Dexmedetomidine (Precedex, 100 mcg/ml, available in 2 ml vial) is a highly selective α2 -adrenoreceptor agonist; it is the dextroenantiomer of medetomidine. Spectrum of activities is unique in that it has been shown to produce sedative/hypnotic, anesthetic-sparing, and sympatholytic effects. An interesting property of dexmedetomidine is its ability to induce minimal respiratory depression when compared with narcotics. The terminal elimination half-life of dexmedetomidine is approximately 2 h [9].

Morphine (10 mg/ml ampoule) is a highly potent opiate analgesic acting directly on the central nervous system, and at the synapses of the nucleus accumbens. It is a phenanthrene opioid receptor agonist, its main effect is binding to the μ-opioid receptors, resulting in analgesia, sedation, euphoria, physical dependence, and respiratory depression. Morphine is also a k-opioid receptor agonist resulting in spinal analgesia and miosis, and α-opioid receptor agonist plays a role in analgesia. The elimination half-life of morphine is ˜120 min [10].

The purpose of the study was to compare tramadol versus dexmedetomidine as a painkiller and a morphine-sparing drug, besides its role in improving the respiratory parameters and prognosis in patients with ACS.


  Patients and methods Top


Over a 2-year period, this prospective study was conducted in a combined medical and surgical ICU in a private hospital in KSA after approval of the study protocol by the hospital authority on 60 patients aged 35 ± 15, 33 male and 27 female, who originated either from the emergency room or the general ward.

Inclusion criteria

SCD patients admitted to the ICU with ACS diagnosed by a new infiltrate on chest radiograph, associated with one or more new symptoms such as fever, cough, sputum production, or hypoxia [4].

Patients were not enrolled in case of early discharge or death or patients, necessitating invasive mechanical ventilation (within 24 h of admission). On arrival to the ICU, patients were randomly allocated - using computer generated random numbers and sealed envelopes - into two groups, each containing 30 patients. Group A (n = 30) received morphine (10-20 mcg/kg/h) + tramadol (0.2 mg/kg/h) intravenous infusion. Group B (n = 30) received morphine (10-20 mcg/kg/h) + dexmedetomidine (0.5 mcg/kg/h) intravenous infusion. The efficacy of the medications were compared in this study between the two groups in terms of pain relief assessment using a 100-mm visual analogue scale (VAS), with end-points labeled no pain and (100) worst possible pain [11]. At the same time, the degree of sedation was monitored according to a four-point scale [Table 1] [12] and bispectral index (BIS) (Datex-Ohmeda, CS/3) [Table 2] [13].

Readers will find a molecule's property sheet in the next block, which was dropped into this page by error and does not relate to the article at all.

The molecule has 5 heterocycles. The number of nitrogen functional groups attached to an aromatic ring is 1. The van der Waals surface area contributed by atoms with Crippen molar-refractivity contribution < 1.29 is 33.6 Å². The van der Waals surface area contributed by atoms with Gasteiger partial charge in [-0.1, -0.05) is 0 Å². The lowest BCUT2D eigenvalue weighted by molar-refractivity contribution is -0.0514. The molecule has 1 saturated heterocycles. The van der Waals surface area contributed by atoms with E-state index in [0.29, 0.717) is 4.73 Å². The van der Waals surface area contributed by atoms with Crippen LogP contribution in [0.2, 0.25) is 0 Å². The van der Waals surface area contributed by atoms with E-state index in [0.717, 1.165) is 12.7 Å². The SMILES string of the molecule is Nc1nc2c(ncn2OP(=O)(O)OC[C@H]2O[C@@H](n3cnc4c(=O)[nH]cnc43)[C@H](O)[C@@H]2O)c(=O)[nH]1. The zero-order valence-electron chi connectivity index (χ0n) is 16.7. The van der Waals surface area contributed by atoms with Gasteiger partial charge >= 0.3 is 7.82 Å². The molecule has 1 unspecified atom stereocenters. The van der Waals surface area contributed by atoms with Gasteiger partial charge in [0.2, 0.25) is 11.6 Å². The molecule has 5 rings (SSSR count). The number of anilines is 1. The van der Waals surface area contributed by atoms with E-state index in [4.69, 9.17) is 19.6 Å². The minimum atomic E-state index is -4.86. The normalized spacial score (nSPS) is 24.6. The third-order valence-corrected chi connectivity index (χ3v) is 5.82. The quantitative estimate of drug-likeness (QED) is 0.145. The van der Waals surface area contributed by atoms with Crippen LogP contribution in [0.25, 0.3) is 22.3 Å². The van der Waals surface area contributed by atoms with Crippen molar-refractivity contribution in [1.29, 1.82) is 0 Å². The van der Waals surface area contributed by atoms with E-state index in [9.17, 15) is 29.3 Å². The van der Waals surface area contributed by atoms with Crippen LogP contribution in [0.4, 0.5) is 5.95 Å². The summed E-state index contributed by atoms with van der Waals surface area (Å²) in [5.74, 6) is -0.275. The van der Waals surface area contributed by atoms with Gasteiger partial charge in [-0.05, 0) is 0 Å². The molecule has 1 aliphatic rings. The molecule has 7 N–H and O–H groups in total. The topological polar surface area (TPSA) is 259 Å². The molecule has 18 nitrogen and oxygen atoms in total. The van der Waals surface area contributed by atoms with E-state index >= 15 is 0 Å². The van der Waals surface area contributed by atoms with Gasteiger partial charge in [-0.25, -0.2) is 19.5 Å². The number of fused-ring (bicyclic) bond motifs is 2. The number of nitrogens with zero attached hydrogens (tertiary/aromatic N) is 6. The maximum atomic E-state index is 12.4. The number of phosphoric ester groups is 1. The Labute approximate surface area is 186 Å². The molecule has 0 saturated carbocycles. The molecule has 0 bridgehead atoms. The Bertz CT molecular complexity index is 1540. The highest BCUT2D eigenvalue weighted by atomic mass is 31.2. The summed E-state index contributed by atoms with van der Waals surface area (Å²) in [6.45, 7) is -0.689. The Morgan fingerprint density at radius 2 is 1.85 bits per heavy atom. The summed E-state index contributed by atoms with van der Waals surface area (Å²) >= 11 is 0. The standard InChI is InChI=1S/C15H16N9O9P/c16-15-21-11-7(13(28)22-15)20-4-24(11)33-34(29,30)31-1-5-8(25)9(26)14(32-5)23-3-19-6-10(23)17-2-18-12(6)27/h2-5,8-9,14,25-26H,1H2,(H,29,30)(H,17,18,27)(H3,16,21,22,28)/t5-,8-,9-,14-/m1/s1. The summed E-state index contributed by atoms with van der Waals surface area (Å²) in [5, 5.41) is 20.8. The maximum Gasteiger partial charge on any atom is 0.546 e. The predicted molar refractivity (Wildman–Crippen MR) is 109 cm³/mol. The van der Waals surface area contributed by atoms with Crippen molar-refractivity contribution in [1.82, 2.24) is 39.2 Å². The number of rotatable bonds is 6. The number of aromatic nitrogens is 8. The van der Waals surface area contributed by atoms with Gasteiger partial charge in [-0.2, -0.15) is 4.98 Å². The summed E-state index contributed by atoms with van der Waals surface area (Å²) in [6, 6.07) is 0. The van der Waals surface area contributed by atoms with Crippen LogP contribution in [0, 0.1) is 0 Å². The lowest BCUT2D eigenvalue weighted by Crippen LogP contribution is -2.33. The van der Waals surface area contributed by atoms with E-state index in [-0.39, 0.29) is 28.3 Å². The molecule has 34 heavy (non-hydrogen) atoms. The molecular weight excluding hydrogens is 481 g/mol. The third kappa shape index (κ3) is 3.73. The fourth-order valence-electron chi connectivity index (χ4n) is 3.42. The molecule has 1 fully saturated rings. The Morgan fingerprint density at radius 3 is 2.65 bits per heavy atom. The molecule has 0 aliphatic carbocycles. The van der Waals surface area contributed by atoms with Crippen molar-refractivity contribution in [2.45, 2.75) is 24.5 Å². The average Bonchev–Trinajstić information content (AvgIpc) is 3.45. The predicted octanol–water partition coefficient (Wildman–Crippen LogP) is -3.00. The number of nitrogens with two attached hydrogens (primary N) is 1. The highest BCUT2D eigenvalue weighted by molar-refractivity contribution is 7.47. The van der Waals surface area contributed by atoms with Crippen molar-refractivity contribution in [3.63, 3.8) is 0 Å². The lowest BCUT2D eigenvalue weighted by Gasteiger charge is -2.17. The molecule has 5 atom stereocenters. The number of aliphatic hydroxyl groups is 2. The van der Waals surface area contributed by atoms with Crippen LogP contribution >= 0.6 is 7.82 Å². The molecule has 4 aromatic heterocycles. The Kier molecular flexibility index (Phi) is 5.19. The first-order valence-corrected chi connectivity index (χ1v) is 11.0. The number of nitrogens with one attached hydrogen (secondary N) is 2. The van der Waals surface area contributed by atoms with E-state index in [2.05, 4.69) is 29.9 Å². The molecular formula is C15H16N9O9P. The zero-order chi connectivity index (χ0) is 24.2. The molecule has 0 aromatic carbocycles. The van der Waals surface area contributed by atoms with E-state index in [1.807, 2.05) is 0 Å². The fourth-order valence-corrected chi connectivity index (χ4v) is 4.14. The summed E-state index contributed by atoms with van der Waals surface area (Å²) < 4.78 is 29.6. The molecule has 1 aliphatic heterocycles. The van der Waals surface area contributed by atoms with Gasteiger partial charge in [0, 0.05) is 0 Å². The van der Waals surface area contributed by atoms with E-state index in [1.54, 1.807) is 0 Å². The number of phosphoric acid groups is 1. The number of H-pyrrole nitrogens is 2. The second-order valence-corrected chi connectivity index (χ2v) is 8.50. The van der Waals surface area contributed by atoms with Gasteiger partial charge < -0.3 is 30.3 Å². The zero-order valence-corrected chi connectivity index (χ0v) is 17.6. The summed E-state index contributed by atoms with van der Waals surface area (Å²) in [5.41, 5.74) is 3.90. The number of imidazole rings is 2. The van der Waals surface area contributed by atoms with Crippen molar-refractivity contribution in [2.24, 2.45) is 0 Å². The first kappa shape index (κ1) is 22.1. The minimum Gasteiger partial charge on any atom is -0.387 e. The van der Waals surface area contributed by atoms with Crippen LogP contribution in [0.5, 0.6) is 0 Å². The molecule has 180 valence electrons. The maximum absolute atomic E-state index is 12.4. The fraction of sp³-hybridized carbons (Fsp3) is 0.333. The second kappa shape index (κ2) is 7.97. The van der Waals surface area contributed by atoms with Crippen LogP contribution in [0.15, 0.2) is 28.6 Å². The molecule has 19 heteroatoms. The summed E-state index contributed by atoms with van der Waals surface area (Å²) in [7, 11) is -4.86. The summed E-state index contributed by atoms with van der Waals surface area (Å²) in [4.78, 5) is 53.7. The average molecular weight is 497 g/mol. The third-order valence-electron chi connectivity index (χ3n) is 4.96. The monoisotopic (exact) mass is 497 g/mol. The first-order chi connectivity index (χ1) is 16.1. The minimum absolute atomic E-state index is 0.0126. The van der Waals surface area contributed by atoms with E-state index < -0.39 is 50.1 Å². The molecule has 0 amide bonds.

Both visual analogue and sedation scores were recorded every 6 h (before the next dosage of Tramal or dexmedetomidine).
Table 1 Degree of sedation scoring [12]

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Table 2 Bispectral index readings and corresponding clinical state [13]

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Hemodynamic parameters including systolic blood pressure, diastolic blood pressure, and heart rate were recorded every hour noninvasively, using HPv570 monitor.

Lung performance was assessed every 6 h among the two groups through arterial blood gases measurements, using radiometer (Bayer rapid lab 855), oxygenation index monitoring (arterial/inspired oxygen ratio), and rapid shallow breathing index monitoring (respiratory frequency/tidal volume); tidal volume is measured using a Wrights respirometer (Wright Mark 8) attached to a one-way valve mouth piece connection and by using nasal clips [14].